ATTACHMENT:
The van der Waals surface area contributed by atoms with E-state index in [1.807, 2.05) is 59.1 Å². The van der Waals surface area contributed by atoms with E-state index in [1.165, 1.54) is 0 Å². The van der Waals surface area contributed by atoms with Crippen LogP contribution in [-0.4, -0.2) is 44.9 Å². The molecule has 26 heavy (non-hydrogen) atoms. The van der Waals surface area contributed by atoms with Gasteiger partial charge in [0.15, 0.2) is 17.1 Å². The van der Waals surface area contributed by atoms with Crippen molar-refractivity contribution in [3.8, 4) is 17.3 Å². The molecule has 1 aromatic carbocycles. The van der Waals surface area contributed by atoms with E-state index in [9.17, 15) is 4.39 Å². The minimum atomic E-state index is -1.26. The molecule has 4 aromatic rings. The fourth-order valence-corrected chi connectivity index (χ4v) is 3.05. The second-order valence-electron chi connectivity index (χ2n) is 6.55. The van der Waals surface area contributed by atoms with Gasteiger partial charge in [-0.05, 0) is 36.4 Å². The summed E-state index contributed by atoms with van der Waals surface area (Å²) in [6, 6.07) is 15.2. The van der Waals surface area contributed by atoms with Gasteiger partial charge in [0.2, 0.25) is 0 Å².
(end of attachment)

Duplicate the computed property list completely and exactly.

The van der Waals surface area contributed by atoms with E-state index in [1.807, 2.05) is 59.1 Å². The van der Waals surface area contributed by atoms with E-state index in [1.165, 1.54) is 0 Å². The van der Waals surface area contributed by atoms with Crippen LogP contribution in [-0.4, -0.2) is 44.9 Å². The molecule has 26 heavy (non-hydrogen) atoms. The van der Waals surface area contributed by atoms with Gasteiger partial charge in [0.15, 0.2) is 17.1 Å². The van der Waals surface area contributed by atoms with Crippen molar-refractivity contribution in [3.8, 4) is 17.3 Å². The molecule has 1 aromatic carbocycles. The van der Waals surface area contributed by atoms with E-state index in [9.17, 15) is 4.39 Å². The minimum atomic E-state index is -1.26. The molecule has 4 aromatic rings. The fourth-order valence-corrected chi connectivity index (χ4v) is 3.05. The second-order valence-electron chi connectivity index (χ2n) is 6.55. The van der Waals surface area contributed by atoms with Gasteiger partial charge in [-0.05, 0) is 36.4 Å². The summed E-state index contributed by atoms with van der Waals surface area (Å²) in [6, 6.07) is 15.2. The van der Waals surface area contributed by atoms with Gasteiger partial charge in [0.2, 0.25) is 0 Å².